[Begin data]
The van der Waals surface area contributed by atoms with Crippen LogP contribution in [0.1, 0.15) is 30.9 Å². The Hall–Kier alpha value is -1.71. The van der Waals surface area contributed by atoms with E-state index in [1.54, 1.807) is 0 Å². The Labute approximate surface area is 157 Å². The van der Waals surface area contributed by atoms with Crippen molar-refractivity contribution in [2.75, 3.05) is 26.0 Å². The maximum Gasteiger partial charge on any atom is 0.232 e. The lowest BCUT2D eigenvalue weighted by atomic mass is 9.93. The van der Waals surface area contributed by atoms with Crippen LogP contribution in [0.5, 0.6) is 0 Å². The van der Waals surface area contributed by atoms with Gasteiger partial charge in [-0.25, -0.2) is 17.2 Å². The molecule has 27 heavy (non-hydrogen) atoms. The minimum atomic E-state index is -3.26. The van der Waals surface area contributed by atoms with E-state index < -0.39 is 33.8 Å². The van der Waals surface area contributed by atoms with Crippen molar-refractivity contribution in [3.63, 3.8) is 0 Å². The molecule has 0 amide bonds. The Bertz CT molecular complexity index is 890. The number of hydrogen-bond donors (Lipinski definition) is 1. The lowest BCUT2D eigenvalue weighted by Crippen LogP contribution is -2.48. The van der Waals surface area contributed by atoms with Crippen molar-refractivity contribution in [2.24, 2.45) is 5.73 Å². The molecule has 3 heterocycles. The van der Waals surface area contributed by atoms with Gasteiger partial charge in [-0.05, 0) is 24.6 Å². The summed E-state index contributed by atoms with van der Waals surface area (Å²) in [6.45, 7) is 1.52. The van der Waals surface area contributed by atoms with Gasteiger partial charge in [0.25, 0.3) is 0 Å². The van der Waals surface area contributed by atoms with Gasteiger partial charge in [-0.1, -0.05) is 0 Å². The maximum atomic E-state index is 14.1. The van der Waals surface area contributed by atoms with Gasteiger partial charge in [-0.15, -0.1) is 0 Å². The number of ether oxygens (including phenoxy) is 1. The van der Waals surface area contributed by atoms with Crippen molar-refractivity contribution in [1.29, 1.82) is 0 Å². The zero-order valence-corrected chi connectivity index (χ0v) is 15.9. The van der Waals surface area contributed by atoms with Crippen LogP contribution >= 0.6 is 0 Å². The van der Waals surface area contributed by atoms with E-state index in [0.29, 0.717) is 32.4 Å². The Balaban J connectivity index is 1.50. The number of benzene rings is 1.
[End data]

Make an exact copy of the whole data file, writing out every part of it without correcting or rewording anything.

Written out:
The van der Waals surface area contributed by atoms with Crippen LogP contribution in [0.1, 0.15) is 30.9 Å². The Hall–Kier alpha value is -1.71. The van der Waals surface area contributed by atoms with E-state index in [1.54, 1.807) is 0 Å². The Labute approximate surface area is 157 Å². The van der Waals surface area contributed by atoms with Crippen molar-refractivity contribution in [2.75, 3.05) is 26.0 Å². The maximum Gasteiger partial charge on any atom is 0.232 e. The lowest BCUT2D eigenvalue weighted by atomic mass is 9.93. The van der Waals surface area contributed by atoms with Crippen LogP contribution in [0.5, 0.6) is 0 Å². The van der Waals surface area contributed by atoms with Gasteiger partial charge in [-0.25, -0.2) is 17.2 Å². The molecule has 27 heavy (non-hydrogen) atoms. The minimum atomic E-state index is -3.26. The van der Waals surface area contributed by atoms with E-state index < -0.39 is 33.8 Å². The van der Waals surface area contributed by atoms with Crippen molar-refractivity contribution in [3.63, 3.8) is 0 Å². The molecule has 0 amide bonds. The Bertz CT molecular complexity index is 890. The number of hydrogen-bond donors (Lipinski definition) is 1. The lowest BCUT2D eigenvalue weighted by Crippen LogP contribution is -2.48. The van der Waals surface area contributed by atoms with Crippen molar-refractivity contribution in [2.24, 2.45) is 5.73 Å². The molecule has 3 heterocycles. The van der Waals surface area contributed by atoms with Gasteiger partial charge in [-0.05, 0) is 24.6 Å². The summed E-state index contributed by atoms with van der Waals surface area (Å²) in [6.45, 7) is 1.52. The van der Waals surface area contributed by atoms with Gasteiger partial charge in [0.25, 0.3) is 0 Å². The van der Waals surface area contributed by atoms with Gasteiger partial charge in [-0.1, -0.05) is 0 Å². The maximum atomic E-state index is 14.1. The van der Waals surface area contributed by atoms with Gasteiger partial charge in [-0.15, -0.1) is 0 Å². The number of ether oxygens (including phenoxy) is 1. The van der Waals surface area contributed by atoms with Crippen molar-refractivity contribution in [1.29, 1.82) is 0 Å². The zero-order valence-corrected chi connectivity index (χ0v) is 15.9. The van der Waals surface area contributed by atoms with Crippen LogP contribution >= 0.6 is 0 Å². The van der Waals surface area contributed by atoms with E-state index in [0.29, 0.717) is 32.4 Å². The Balaban J connectivity index is 1.50. The number of benzene rings is 1.